Human epidermal growth factor receptor 2 (HER2)-positive breast cancer (BC) is a highly malignant tumor subtype that accounts for 15–20% of all BC. Following the success of HER2-targeting therapies, such as trastuzumab, HER2 has become an important prognostic factor [1]. In clinical practice, there is a binary distinction between HER2+ and HER2- BC [2]. A breast tumor is considered HER2 + only if it has an immunohistochemistry score (IHC) 3+ or IHC 2+ /in situ hybridization positive (ISH)+, and a diagnosis of HER2 + indicates that a patient could benefit from one year of trastuzumab therapy [3]. Tumors that are IHC 0, IHC 1+, or IHC 2+/ISH− account for 80–90% of all cases, and are considered to be HER2- BCs and generally receive similar chemotherapy regimens [4].

It is now appreciated that there is significant heterogeneity among HER2− BC, and about 45–55% of tumors that were classified as HER2− exhibit a low to moderate expression of the HER2 protein but without ERBB2 amplification [5]. The growing consensus is that such tumors should be named HER2-low expressing BC (HER2-low BC) in order to distinguish them from BC that truly lack HER2 protein expression (HER2-0 BC). Recent clinical trials have shown that antibody–drug conjugates (ADC), in particular trastuzumab deruxtecan and trastuzumab duocarmazine, may have clinical activities in HER2-low tumors [6]. This suggests that HER2-low BC might constitute a different disease category with particular clinical and biological characteristics [7]. In a pooled analysis of four clinical trials, HER2-low BC had a significantly lower pathological complete response (pCR) rate to neoadjuvant therapy than HER2-0 BC. Subgroup analysis showed that the pCR rate was significantly lower in HER2-low tumors versus HER2-0 tumors in the hormone receptor-positive (HR+) subgroup [8]. This suggests that HER2-low expression might be an important mechanism of chemoresistance, especially in HR + BC. However, specific clinical trials for HER2-low BC are limited, and it remains to be determined whether HER2-low expression has an impact on the efficacy of chemotherapy or disease prognosis.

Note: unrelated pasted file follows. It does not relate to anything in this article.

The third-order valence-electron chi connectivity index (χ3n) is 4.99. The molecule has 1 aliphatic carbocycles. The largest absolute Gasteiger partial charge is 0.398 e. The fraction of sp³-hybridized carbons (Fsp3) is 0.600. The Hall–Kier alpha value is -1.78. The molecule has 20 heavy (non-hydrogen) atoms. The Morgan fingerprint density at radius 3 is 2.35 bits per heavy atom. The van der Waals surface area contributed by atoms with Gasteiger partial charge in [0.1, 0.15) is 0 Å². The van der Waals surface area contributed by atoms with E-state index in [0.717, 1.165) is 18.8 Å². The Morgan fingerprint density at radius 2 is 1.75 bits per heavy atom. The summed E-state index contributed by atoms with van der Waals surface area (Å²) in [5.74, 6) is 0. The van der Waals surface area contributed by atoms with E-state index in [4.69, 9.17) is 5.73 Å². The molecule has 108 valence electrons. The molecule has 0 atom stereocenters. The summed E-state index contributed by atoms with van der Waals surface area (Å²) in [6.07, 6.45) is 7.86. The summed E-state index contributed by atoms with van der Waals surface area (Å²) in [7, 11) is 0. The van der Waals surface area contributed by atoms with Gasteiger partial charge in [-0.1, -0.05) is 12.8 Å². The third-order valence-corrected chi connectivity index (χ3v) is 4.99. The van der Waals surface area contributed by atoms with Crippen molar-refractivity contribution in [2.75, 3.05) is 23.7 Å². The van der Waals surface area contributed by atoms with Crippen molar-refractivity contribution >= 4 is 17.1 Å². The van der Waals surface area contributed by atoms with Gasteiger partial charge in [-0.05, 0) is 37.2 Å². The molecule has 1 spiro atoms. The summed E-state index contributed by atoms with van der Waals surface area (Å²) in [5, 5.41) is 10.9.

The expression state of the HER2 gene or protein is not permanently stable, and exhibits spatial and temporal regulation when tumor cells are stimulated by external stresses [9]. Taucher et al. reported that the HER2 IHC score was increased in 12% of BC patients with residual tumors after neoadjuvant chemotherapy (NACT) compared to the corresponding pretreatment biopsy specimens [10]. If patients did not achieve pCR, the results of HER2 IHC on residual tumor cells are of great significance for guiding subsequent adjuvant therapy. However, the mechanisms underlying the increase of HER2 IHC score after NACT, and whether such a change may have an impact on subsequent therapeutic responses, are unclear.

Previous studies have found that a mismatch repair deficient phenotype could be developed during chemotherapy in some cancer types, and that loss of mismatch repair activity in turn could lead to chemoresistance [11]. Although mismatch repair defects are clinically important, their significance in BC is unclear [12, 13]. One recent study has demonstrated that the mismatch repair complex (including MLH1 and PMS2) loss could activate HER2 expression in ER + HER2− cells following endocrine treatment, which may cause endocrine treatment resistance [14]. It was also suggested that increased HER2 IHC score after chemotherapy in HER2− BC, especially in ER + /HER2− disease, might be regulated by mismatch repair activity loss; this hypothesis needs further validation.